Stop me if you've heard this before but this is a potentially exciting mobile banking app business with... what's that? Oh! OK, this is a well-sung tune but Vipera (VIP:AIM) arguably is an genuinely cutting edge technology developer in the fast-growing mobile financial services space. It's been around for 10 years helping several blue-chips clients set-up smartphone banking apps and revenues are growing fast, albeit from a low base.
For the year to end December 2014 revenues jumped 247% from €1.7 million to €5.9 million, according to today's full year figures. The £10 million minnow also signed up its second big bank in Germany, speculated to be Deutsche Bank.
Vipera has developed a system that allows bank customers to monitor, analyse and control their bank and credit cards via their smartphones. It also comes with anti-fraud bells and whistles, alerts and usual payments capabilities. Sounds promising so far but...
The trouble is, Vipera is also stubbornly loss-making and is burning through cash like there's no tomorrow. Operating losses jumped €73,121 in 2013 to €744,217 last year, and it chewed its way through another €1.1 million of cash, before financing, taking the net cash pile down to just €1 million.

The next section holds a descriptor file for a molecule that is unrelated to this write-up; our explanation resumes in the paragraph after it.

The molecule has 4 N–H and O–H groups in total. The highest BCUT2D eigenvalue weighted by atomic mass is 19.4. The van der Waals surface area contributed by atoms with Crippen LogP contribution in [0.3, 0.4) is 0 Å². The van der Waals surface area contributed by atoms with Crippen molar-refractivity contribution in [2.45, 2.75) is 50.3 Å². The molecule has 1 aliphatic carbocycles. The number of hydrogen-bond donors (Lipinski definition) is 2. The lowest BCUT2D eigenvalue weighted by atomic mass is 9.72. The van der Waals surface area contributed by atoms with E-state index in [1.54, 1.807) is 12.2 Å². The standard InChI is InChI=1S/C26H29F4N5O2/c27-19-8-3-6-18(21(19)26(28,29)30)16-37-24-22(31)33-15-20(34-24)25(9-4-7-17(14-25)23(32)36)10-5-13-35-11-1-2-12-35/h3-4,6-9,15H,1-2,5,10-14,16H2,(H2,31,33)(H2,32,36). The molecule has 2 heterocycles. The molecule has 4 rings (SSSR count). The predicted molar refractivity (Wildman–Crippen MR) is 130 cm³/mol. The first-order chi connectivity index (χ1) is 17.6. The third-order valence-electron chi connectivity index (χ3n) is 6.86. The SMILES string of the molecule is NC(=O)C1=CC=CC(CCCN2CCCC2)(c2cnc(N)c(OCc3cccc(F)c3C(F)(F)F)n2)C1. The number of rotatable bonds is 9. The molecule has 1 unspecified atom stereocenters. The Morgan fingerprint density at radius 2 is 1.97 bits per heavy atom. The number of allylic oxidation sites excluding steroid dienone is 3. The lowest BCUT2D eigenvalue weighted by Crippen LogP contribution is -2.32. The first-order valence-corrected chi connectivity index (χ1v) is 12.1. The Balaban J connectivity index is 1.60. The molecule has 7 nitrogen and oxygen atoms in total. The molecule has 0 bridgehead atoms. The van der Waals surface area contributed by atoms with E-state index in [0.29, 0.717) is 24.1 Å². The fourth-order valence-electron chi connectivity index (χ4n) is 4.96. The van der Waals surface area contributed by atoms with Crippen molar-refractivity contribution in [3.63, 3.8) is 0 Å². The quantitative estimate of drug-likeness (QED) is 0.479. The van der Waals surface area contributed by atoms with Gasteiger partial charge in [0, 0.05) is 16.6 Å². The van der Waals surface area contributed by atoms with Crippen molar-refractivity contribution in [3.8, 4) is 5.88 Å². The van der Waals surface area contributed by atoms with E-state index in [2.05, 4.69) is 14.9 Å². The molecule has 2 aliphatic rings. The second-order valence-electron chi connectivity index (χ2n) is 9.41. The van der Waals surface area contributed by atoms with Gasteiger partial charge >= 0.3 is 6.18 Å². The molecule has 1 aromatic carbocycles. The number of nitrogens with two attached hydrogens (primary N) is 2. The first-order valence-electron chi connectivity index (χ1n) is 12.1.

With plans to significantly hike its sales, marketing and product development efforts this year, no wonder it's had to go back to investors for more funding, raising £2.7 million at 4.5p per share, a rough 12% discount to last night's 5.13p share price close. Unsurprisingly, the stock has slumped today, to 4.75p.
There are no forecasts in the market so we can only guess at what expectations are for 2015 and beyond are but it seems fair to anticipate €10 million to €12 million of revenue will be needed to have any chance of offsetting business investment. Whether that's achievable remains to be seen, as does any chance of a profits breakthrough anytime soon.
There's nothing wrong with investing for the long-term, and gaining access to growth funding is the main reason to be on a public market. But as we have seen many times, investor patience only lasts so long, and meaningful progression towards profits can not be sacrificed for top line dreaming.